“I myself am made entirely of flaws stitched together with good intentions.”
February 28th is a challenging day for my family. It is the anniversary of my aunt’s death, also known as a yahrzeit in Jewish Culture. She passed away three years ago and my family struggles to figure out how to approach the day. In the beginning there were ceremonies and memorials, but now we all seem to remember in our own private chambers of grief. My aunt’s death was emotionally conflicting. I want to remember the joy she brought to my life, but I am also still angry for things that transpired in her last years of life. Mostly I think I’m angry that she’s gone.
I don’t remember when my aunt got diagnosed, it was sometime in the middle of high school. I knew ovarian cancer was serious, but at the time my family had survived four rounds with cancer, so the odds seemed like they were in our favor. I do remember, however, when my mother explicitly told us that the situation was declining and we needed to begin to expect “things.” It was spring of my junior year after school. We were sitting in the kitchen, my mother at the island with her hands folded. I was pacing on the linoleum, wondering if our family was medically cursed. I don’t remember what my mom said, but I remember reminding myself that I needed to be fine since my mothers sister was dying. I remember watching her nervously twist the rings on her fingers, just like I do.
That conversation was the turning point. Words like recovery and survival became less frequent. I kept asking my mother what her percent chance was. I figured if I could rationalize her illness maybe it wouldn’t hurt so much. I thought that my impending loss was less than the rest of my family. My cousin was losing a mother, my grandparents a child, my mother and aunt a sister – my relationship seemed tertiary.
It is with this attitude, that I went to a weekly meeting with my high school advisor. We used to go to Dunkin Donuts together every week. Over the course of the house we would have long winding conversations about everything and everything. He was my confidant, my advocate, and a source of (mostly) impartial wisdom. The details here are clear. It was a warm Massachusetts spring day, the kind where you are still wearing your jacket out of habit, but the sun has finally come through the clouds with spirit. We were walking down Academy Lane, on the way back to his office, standing in front of a white colonial house. I was telling him about my aunts illness and how I didn’t feel like I had the right to be sad, stressed, or taxed. I pointed out that there were people suffering around the world from more severe pain and within my own family there were people suffering greater pains. I was not allowed to be distraught.
My advisor paused and then said “you know Corie, there’s no strength in comparative suffering.” He went on to explain that there may be people starving in Africa, dying in conflict, or even those in my family with a more intimate connection to my aunt’s illness, but that did not invalidate my pain. He said that we only lead our own lives, so we can only know the suffering that we have personally felt. If something hurts, then that is an important emotion that should be acknowledged and processed. I started to understand that my emotional processing did not discredit or weaken the experiences of others – instead it humanized them. In communal pain I did not have the right to be a martyr or to make the situation all about myself. But at the same time I had an emotional obligation to be honest with myself about how my aunts potential death was affecting me.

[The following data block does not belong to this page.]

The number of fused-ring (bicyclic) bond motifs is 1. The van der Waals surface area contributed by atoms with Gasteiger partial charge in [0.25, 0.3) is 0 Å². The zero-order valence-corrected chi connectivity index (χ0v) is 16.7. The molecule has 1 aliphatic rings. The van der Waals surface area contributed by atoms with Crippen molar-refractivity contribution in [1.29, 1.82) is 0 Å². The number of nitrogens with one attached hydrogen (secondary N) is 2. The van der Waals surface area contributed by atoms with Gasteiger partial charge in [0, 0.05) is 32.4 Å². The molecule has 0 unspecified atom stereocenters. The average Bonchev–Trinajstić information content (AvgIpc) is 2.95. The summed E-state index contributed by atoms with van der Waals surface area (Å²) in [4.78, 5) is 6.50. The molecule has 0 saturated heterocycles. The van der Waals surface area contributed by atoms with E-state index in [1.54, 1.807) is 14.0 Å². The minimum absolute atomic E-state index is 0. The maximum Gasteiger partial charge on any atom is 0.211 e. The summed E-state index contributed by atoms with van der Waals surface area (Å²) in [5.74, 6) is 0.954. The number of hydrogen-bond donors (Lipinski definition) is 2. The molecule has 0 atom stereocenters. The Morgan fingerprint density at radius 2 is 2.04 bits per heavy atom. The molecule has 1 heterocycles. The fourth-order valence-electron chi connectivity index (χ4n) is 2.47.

In the years since, that phrase has become a part of my vernacular. Whether talking about genocide, human rights, or my own life – I find this take on pain and suffering incredibly insightful. It served me through the rest of my aunt’s illness and is now a fundamental part of my world view. It has made me more human. When I interact with people who have felt great emotional suffering I do not feel superior to the, I do not feel stronger, or more resilient. Instead I recognize that we are mutually flawed in our humanity.
My aunt died on the morning on February 28th, 2013. I was sitting in my introduction to comparative politics class when my phone started ringing relentlessly. I gathered my things and left. There had been a packed suitcase waiting in my room for three days. We knew. I sat in my dorm room and cried, then I wiped my eyes and prepared to be the person that I thought my family would need. I flew home and spent a week in her home. I mourned, but I was okay. In the two years interim, I had suffered at my aunts disease. I spent hours crying, hoping, and wishing for her recovery. I let myself feel pain and when the end actually began to approach I wrote my aunt a letter which my mother read at her bedside. I let her illness hurt, which better prepared me in the emotional long run.
I still miss my aunt. When I think of her my heart hurts with all the moments she’s missed in the past three years. I miss her laughter, the twinkle in her eye when she was teasing, her compassion, and her warmth. Mostly I just miss her being there. Im still angry, but that hasn’t eclipsed the pain. I think of that funeral adage “If love could have saved you, you would have lived.” Thanks to my advisors advice, I embrace this grief and recognize that my pain is no better or worse than anyone else. On February 28th I think about her and I think about how I am dealing with my own pains in life.
At one of my aunts memorial services, I read the lyrics to a Warren Zevon song, that said “You know I’m tied to you like the buttons on your blouse/ Keep me in your heart for a while.” I carry this with me. My aunts death is another wound in my side, a pain that was significant to me and has taught me greater strength. Loving her memory hurts and I don’t think thats going away anytime soon but thats okay.